Do I Always Have To Make A Dam?

Decorating By Rylan Updated 1 Mar 2009 , 3:06pm by CarolAnn

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Rylan Posted 1 Mar 2009 , 12:59pm
post #1 of 8

In my understanding, a dam is stiff buttercream piped around the cake.

I have TWO 2-inch cakes and I am planning to torte both the 2-inch cake so I get FOUR 1-inch cake and 3 layers of buttercream filling. I was wondering if a dam is necessary for every layer. I am just using buttercream, no fruit fillings. Do I need to make a dam or no? Will it bulge if I didn't put a dam once it is covered with fondant?

In short, do you usually put a stiff dam on just buttercream fillings?

Thanks =]

7 replies
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cakegrandma Posted 1 Mar 2009 , 1:14pm
post #2 of 8

If you are just using butte rcream there is no need for a dam. The only time you would use one is when you use another type of filling such as fruit or cream or some other one. The purpose of the dam is to prevent the filling from coming through the sides of the layers and seeping through your icing and of course the fondant if you were using that also. Goof luck and let us see your cake. thumbs_up.gif

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leah_s Posted 1 Mar 2009 , 1:15pm
post #3 of 8

No, no dam needed if the fillig is all bc.

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Rylan Posted 1 Mar 2009 , 2:18pm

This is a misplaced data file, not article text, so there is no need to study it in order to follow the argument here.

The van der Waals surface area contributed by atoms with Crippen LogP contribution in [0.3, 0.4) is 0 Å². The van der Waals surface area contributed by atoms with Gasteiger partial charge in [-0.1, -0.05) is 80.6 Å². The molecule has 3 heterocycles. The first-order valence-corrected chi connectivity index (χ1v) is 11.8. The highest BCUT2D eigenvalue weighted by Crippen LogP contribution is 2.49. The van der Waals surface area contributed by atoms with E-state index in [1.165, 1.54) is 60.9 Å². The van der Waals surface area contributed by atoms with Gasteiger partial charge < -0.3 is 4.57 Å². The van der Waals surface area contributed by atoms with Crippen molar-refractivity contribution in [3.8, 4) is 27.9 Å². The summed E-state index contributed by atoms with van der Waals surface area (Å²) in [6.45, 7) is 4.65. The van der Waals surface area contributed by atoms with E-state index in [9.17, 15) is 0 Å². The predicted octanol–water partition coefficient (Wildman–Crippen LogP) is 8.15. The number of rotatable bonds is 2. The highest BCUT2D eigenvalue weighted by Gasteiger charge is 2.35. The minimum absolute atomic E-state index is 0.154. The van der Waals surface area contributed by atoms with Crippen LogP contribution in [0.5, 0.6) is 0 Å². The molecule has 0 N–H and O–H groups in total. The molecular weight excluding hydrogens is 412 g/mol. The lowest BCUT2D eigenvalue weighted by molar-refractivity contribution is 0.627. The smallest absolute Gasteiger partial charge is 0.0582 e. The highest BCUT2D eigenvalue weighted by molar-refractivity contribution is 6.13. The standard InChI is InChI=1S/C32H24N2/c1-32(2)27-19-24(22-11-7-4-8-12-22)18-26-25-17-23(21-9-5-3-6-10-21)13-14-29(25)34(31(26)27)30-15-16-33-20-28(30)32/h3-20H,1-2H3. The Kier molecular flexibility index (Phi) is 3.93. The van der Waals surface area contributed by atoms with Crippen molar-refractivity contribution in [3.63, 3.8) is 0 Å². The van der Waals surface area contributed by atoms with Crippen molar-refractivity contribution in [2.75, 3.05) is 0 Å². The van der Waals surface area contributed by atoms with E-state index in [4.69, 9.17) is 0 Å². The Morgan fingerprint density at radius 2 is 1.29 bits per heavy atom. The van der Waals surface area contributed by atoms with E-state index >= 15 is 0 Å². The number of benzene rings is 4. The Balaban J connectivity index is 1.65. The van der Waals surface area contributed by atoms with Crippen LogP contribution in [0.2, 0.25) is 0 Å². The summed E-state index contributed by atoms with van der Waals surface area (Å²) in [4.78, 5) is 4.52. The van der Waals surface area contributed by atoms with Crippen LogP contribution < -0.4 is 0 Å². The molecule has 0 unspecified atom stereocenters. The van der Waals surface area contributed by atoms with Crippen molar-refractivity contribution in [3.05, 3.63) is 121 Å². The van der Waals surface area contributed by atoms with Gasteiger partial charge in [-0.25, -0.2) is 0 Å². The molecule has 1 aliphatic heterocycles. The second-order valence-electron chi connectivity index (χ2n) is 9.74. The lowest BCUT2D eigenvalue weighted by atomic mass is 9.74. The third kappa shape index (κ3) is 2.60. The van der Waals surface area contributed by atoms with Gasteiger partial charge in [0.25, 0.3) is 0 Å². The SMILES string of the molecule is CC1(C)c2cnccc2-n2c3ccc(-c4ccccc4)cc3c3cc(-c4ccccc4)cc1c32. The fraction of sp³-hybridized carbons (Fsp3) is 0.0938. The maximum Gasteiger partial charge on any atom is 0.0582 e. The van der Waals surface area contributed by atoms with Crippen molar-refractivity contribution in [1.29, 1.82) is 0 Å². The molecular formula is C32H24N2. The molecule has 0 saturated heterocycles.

post #4 of 8

Thanks cakegranda and Leahs!

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bashini Posted 1 Mar 2009 , 2:35pm
post #5 of 8

Hi, yes, I always put a dam whether its a bc filling or not. icon_smile.gif

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costumeczar Posted 1 Mar 2009 , 2:45pm
post #6 of 8

I never use a dam regardless of what fillings I use. I just make sure to ice the cake really well and push the buttercream into the space between the layers so that air doesn't come out and form a cake tumor.

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ranbel Posted 1 Mar 2009 , 2:46pm
post #7 of 8

I have done it both ways when just usng b/c between layers. I have found that using the dam has made a difference . Without the dam, I would have a line visible where the layers meet. With the dam, I do not.
But, I'm sure if you let the cake set and settle without the dam and then remove any excess icing that may bulge from the layers, it would work as well.

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CarolAnn Posted 1 Mar 2009 , 3:06pm
post #8 of 8

Almost all my cakes are torted with four layers of cake (but sometimes three) and three fills that are usually the same as what I'm icing with. I don't use a heavy fill anymore since I tort. I use a thin layer of icing that I bring all the way to the edge. Once I get all my layers on I gently push down on the top of the cake to push all the layers securely together (this doesn't smoosh anything). Then when I crumb coat I make sure to spackle all the gaps around the layers to make a nice smooth side. I let this set for a while, usually covered in the frig, before I ice. I have found that I and most others seem to like the multi layered cake with thin filling between each layer much more than my old two layered cake with one thicker layer of icing in the middle. I also think it looks much prettier plated.

***A thin fill of ganache between layers of dark chocolate cake is too die for I'm tellin ya!! Try the Darn Good Chocolate Cake recipe or Collette Peter's Chocolate Bourbon Coconut Cake. Oh Yum!!

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